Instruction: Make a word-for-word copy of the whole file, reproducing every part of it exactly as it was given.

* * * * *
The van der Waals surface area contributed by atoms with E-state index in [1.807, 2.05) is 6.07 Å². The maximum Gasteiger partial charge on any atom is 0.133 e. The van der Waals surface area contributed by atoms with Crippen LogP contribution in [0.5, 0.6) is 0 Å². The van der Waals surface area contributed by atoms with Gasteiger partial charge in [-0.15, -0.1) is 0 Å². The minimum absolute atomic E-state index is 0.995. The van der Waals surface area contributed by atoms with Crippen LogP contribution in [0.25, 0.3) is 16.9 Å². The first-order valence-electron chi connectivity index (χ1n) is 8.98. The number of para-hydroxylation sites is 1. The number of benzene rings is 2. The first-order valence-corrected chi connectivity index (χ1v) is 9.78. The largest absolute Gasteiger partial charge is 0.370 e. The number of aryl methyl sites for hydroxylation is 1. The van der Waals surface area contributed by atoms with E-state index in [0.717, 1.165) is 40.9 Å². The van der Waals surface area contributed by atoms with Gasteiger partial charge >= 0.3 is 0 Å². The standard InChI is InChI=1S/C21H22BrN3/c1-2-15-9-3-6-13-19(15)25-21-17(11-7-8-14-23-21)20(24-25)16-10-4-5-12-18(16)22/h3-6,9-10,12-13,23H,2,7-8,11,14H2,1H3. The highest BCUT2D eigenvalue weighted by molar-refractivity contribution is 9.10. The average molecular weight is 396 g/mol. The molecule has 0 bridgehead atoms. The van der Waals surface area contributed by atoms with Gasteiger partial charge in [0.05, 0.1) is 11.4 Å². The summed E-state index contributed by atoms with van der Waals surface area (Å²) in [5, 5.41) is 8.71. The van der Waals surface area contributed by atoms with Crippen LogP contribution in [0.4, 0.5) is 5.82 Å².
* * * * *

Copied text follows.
The van der Waals surface area contributed by atoms with E-state index in [1.807, 2.05) is 6.07 Å². The maximum Gasteiger partial charge on any atom is 0.133 e. The van der Waals surface area contributed by atoms with Crippen LogP contribution in [0.5, 0.6) is 0 Å². The van der Waals surface area contributed by atoms with Gasteiger partial charge in [-0.15, -0.1) is 0 Å². The minimum absolute atomic E-state index is 0.995. The van der Waals surface area contributed by atoms with Crippen LogP contribution in [0.25, 0.3) is 16.9 Å². The first-order valence-electron chi connectivity index (χ1n) is 8.98. The number of para-hydroxylation sites is 1. The number of benzene rings is 2. The first-order valence-corrected chi connectivity index (χ1v) is 9.78. The largest absolute Gasteiger partial charge is 0.370 e. The number of aryl methyl sites for hydroxylation is 1. The van der Waals surface area contributed by atoms with E-state index in [0.717, 1.165) is 40.9 Å². The van der Waals surface area contributed by atoms with Gasteiger partial charge >= 0.3 is 0 Å². The standard InChI is InChI=1S/C21H22BrN3/c1-2-15-9-3-6-13-19(15)25-21-17(11-7-8-14-23-21)20(24-25)16-10-4-5-12-18(16)22/h3-6,9-10,12-13,23H,2,7-8,11,14H2,1H3. The highest BCUT2D eigenvalue weighted by molar-refractivity contribution is 9.10. The average molecular weight is 396 g/mol. The molecule has 0 bridgehead atoms. The van der Waals surface area contributed by atoms with Gasteiger partial charge in [0.05, 0.1) is 11.4 Å². The summed E-state index contributed by atoms with van der Waals surface area (Å²) in [5, 5.41) is 8.71. The van der Waals surface area contributed by atoms with Crippen LogP contribution in [0.4, 0.5) is 5.82 Å².